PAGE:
Monday, August 25, 2014

One Week Later

It's been one week since my surgery. I've been doing a LOT of this:
DOCTOR'S ORDERS! I'm not nearly that dressed up. I'm not wearing shoes. I'm not wearing makeup. It's like a vacation where you don't have energy to do much and you're under house arrest. SPOILER ALERT: I. Am. Bored.

I have been sore since surgery (not surprising since I had four incisions in my lower abdomen to remove my uterus, fallopian tubes and cervix). It feels a bit like I've had someone use me as a punching bag.

I have struggled with sleep. I forced myself to stop napping in hopes of being able to sleep at night. That hasn't helped. I started out getting 30-45 minutes every few hours, then was able to get 4-5 hours at a time. I'm hoping that's not the new normal as I have always loved sleep.

I am passing the days with TV, a book and my phone (Twitter and Facebook are keeping me up to speed on the people and things in my world, I have games to play). I also do a lot of sitting and closing my eyes, meditating a bit about what it will be like to not have any pain at all. It is quiet. It is nice. It is sometimes a bit boring.

There are a few things I'm learning:
  • Hysterectomy is a TERRIBLE word. I mean, it just implies hysterical. I wasn't (I don't think). I was in pain. I was sad about always being in pain. While I have some pain now, it's far less than I had before surgery. I want a new word for this procedure. How about "lady freedom surgery" or something like that? I'm open to suggestions.
  • Watching the news too often can make you super paranoid about surgery. I was glad that every single person who came into contact with me before I got to the operating room knew exactly why I was there. This reassured me the chance of going in for lady freedom surgery and coming out without a kidney was pretty low. When you know of a situation where a prescription was misread in the hospital and it killed a lady, you want to make sure the anesthesiologist has good handwriting (he did). He also matched my questions with more questions. Well done, sir. I don't know what he gave me, but I woke up thinking, "That wasn't so bad." And I touched things to make sure I wasn't a ghost. I didn't tell anyone that because I didn't want them to think I was HYSTERICAL.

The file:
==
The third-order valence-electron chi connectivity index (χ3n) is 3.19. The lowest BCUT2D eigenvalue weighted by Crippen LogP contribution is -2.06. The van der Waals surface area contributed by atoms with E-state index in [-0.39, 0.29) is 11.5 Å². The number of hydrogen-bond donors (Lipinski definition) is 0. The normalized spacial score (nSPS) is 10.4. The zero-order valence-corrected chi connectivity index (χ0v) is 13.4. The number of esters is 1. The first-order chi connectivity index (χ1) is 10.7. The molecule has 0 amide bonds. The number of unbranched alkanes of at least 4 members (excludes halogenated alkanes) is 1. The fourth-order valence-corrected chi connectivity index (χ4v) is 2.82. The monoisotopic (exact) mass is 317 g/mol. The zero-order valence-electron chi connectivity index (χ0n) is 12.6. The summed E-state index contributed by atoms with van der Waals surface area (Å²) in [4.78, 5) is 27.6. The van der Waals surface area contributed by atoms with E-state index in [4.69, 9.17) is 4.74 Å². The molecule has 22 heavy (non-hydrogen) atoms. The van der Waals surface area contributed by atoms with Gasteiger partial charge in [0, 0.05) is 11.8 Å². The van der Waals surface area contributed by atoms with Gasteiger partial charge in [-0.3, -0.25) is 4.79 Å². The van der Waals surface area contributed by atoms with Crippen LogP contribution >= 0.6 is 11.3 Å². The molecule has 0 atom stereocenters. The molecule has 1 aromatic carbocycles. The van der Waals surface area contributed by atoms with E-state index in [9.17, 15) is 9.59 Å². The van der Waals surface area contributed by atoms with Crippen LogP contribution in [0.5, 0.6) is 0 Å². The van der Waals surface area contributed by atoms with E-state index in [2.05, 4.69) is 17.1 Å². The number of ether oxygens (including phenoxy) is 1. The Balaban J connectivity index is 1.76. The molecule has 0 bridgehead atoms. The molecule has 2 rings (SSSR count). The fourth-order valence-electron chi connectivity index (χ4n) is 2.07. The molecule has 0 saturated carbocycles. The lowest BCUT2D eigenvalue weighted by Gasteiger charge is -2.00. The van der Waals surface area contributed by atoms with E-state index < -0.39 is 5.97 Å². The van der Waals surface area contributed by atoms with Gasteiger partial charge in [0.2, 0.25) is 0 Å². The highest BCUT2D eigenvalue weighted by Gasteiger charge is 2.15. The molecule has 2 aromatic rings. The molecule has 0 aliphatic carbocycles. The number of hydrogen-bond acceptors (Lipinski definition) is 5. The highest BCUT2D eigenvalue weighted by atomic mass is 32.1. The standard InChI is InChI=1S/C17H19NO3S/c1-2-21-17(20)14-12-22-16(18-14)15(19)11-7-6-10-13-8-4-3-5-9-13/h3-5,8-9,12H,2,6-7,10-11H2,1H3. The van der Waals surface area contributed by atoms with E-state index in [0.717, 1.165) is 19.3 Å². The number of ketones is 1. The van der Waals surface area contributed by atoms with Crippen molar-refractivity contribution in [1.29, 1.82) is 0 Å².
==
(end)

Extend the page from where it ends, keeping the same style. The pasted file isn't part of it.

• I might have a higher tolerance for pain. When I was in the hospital a few hours after surgery, the nurses said I needed to get up and walk around. I agreed, but it meant I needed someone to unhook me from all the things connected to the bed. I made one lap around the floor with a nurse, who then went to check on other patients telling me to go until I was tired, but not to walk the entire floor since she might not hear me if I needed help. OK? I made four laps before I decided I had enough. There wasn't anything to see and my room had cable. The nurses and my doctor were surprised at that walk and the few others I had made by noon the next day. Why didn't it hurt more to get up and move around? My only comparison was my gallbladder surgery. Maybe the difference is the incisions are lower and it's a little easier to get up? Maybe my arms are stronger to push me up from a reclining position? Or maybe I've just become so used to pain that I don't think it's that bad? I don't know.
  • Women don't talk about these things - AND WE SHOULD! Since I posted about my surgery, I have heard from women I know who have  had the surgery and who seem to be headed this way. Why is this something we feel like we can't talk to each other about? I know not all women have issues this severe. In fact, I know more women who seem to act like this monthly "gift" is no big deal instead of some sort of internal torture. While those lucky broads may not understand or even be able to sympathize (I have heard plenty of women say, "Just take some Midol and get over it!"), those of  us who have not been so lucky should really make a better effort to seek out one another. I am so grateful to those of you who have had this surgery and have shared details about your recovery and a little bit of hope for me that I, too, will soon be pain-free. I wish those of you who haven't made it to this step will continue seeking medical care and exploring your options. You deserve to live life without this hanging over you!
I don't think this surgery makes anyone less of a woman. If anything, it makes you the kind of woman who can function without looking at a calendar with a sense of doom knowing what awaits you. What is so terrible about that?

I know that my recovery has just begun. I know that I am willing myself to get better (without the hydrocodone) so that I can get back to driving a car and get out of the house. I want to get back to work not because I love work, but because it's a routine. DISCLAIMER: I am playing the lottery while I am out so if I win big, I will not return to my regular duties. For the first time this year, I feel like I can focus on things other than managing pain without a cranky face. It's not a single bit of phoniness. It's real.

Now if I could just work out that sleep thing...
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